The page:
What college if you could ask?

More practical why?

Most of the degree deals with science, not programming Or computer technicians. Practical courses for you You can choose as second secondary elective courses for the most part. Check with the institution you intend to study which elective courses you have if it is important to you.

 

If you want to accumulate some background then first of all I would recommend returning / learning material of 5 units of high school mathematics. Not everything is relevant from there but many things do. Among other things, to practice algebraic techniques and other basic things that you have forgotten / are not strong in.

In terms of programming I suggest that you check the language you are going to learn "Introduction to the Palmach" which is the first course in which you learn a programming language, usually java or C. Therefore you will start to learn some of the language you are going to learn online and even try writing basic programs. The more advanced you are, the easier it will be for you during the first semester.

Edited By --- The King ---
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I took a few courses in OP in the computer science track, a little more or less familiar with the syllabus.
To prepare well for studies as they said will strengthen the math much of the degree will be around math.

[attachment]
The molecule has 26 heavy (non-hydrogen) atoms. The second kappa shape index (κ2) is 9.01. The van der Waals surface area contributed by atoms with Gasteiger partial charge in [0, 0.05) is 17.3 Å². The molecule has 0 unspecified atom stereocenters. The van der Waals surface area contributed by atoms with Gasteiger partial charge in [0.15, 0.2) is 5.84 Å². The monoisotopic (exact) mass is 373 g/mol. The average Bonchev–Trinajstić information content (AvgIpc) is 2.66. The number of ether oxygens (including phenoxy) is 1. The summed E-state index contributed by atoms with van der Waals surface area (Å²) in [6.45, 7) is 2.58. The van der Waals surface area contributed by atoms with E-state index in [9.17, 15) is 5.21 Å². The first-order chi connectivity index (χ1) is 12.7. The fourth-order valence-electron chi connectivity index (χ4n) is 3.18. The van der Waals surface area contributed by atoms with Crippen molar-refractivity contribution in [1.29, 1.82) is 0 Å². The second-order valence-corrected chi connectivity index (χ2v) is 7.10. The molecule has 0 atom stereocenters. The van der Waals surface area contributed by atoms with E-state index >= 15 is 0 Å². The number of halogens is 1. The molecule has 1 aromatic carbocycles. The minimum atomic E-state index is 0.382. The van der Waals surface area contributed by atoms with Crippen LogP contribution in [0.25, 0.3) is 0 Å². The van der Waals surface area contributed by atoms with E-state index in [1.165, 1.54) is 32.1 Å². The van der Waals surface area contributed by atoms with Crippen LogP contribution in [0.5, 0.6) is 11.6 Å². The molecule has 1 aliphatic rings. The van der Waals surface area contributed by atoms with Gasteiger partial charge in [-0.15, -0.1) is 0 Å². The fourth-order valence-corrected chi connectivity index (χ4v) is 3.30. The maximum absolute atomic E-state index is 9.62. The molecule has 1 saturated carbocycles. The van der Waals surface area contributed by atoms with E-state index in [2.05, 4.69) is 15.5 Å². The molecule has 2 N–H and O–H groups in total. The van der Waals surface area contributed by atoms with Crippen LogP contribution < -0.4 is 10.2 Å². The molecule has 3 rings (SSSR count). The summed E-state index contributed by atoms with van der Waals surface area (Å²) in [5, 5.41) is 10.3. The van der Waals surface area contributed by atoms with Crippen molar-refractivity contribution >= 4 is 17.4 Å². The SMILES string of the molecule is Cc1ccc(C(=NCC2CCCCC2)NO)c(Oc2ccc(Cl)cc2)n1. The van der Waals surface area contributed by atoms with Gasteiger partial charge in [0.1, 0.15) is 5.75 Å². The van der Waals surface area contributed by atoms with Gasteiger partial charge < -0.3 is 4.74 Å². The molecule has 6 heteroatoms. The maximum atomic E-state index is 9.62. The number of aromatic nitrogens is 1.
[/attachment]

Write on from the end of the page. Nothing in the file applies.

And look at the syllabus of the courses and you will see which programming languages ​​are learned 
I know that in the introduction the introduction is in Java and there is also an advanced course in Java
And later also study C  

Edited By Yehudaa
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  • 3 months later ...
Quote of sub100

 

If you can ask, which area do you deal with computers?

 

No problem asking. I'm even ready to answer.

Since then I have been involved in several fields. C / CPP key. C # key. Consultant and brain researcher, as well as in the field of DEVOPS. What I do most of the time in my new job is this C #.

Quote of sub100

 

 

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  • 1 month later ...

As a first-year student of the college, here is my second cent:

 

Rejuvenate your math level. If you can learn good by yourself then give a glimpse into the relevant math subjects (Infi / Hedva, Linear ....) to try to reduce the market of the beginning.

* Find out according to the institution to which you come with some programming language to start as an introduction, and learn it slowly. Today there are great web directories that will give you a good foundation. The difference is very noticeable in the introductory course for programming between those who arrived without any previous acquaintance with the code and those that do.

* If you have the option to make a preparatory math / programming program I highly recommend! This will be a month that will let you feel the intensity of your studies, refresh the material and even if your entry will not be the smoother it does not affect your degree score.